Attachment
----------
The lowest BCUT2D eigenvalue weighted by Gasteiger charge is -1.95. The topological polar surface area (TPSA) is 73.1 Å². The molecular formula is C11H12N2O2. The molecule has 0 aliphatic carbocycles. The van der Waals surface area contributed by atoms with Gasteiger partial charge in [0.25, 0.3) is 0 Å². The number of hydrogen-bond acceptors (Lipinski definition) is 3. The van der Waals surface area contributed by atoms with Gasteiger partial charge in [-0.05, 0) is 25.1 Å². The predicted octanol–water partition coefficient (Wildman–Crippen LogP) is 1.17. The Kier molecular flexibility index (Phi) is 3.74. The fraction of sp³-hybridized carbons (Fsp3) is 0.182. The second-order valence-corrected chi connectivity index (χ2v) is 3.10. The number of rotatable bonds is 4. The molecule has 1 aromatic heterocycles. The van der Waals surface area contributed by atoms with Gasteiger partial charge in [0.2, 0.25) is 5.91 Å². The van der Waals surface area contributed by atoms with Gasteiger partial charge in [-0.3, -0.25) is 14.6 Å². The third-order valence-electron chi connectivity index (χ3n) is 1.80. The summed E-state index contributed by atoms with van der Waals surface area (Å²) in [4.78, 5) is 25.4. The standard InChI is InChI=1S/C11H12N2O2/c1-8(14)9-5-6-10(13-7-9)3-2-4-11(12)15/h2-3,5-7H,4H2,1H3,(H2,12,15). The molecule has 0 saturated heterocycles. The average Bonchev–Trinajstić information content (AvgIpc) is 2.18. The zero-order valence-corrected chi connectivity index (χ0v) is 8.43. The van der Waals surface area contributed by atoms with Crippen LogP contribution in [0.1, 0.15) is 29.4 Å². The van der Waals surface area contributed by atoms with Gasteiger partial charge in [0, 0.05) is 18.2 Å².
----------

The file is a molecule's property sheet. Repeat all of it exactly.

The lowest BCUT2D eigenvalue weighted by Gasteiger charge is -1.95. The topological polar surface area (TPSA) is 73.1 Å². The molecular formula is C11H12N2O2. The molecule has 0 aliphatic carbocycles. The van der Waals surface area contributed by atoms with Gasteiger partial charge in [0.25, 0.3) is 0 Å². The number of hydrogen-bond acceptors (Lipinski definition) is 3. The van der Waals surface area contributed by atoms with Gasteiger partial charge in [-0.05, 0) is 25.1 Å². The predicted octanol–water partition coefficient (Wildman–Crippen LogP) is 1.17. The Kier molecular flexibility index (Phi) is 3.74. The fraction of sp³-hybridized carbons (Fsp3) is 0.182. The second-order valence-corrected chi connectivity index (χ2v) is 3.10. The number of rotatable bonds is 4. The molecule has 1 aromatic heterocycles. The van der Waals surface area contributed by atoms with Gasteiger partial charge in [0.2, 0.25) is 5.91 Å². The van der Waals surface area contributed by atoms with Gasteiger partial charge in [-0.3, -0.25) is 14.6 Å². The third-order valence-electron chi connectivity index (χ3n) is 1.80. The summed E-state index contributed by atoms with van der Waals surface area (Å²) in [4.78, 5) is 25.4. The standard InChI is InChI=1S/C11H12N2O2/c1-8(14)9-5-6-10(13-7-9)3-2-4-11(12)15/h2-3,5-7H,4H2,1H3,(H2,12,15). The molecule has 0 saturated heterocycles. The average Bonchev–Trinajstić information content (AvgIpc) is 2.18. The zero-order valence-corrected chi connectivity index (χ0v) is 8.43. The van der Waals surface area contributed by atoms with Crippen LogP contribution in [0.1, 0.15) is 29.4 Å². The van der Waals surface area contributed by atoms with Gasteiger partial charge in [0, 0.05) is 18.2 Å².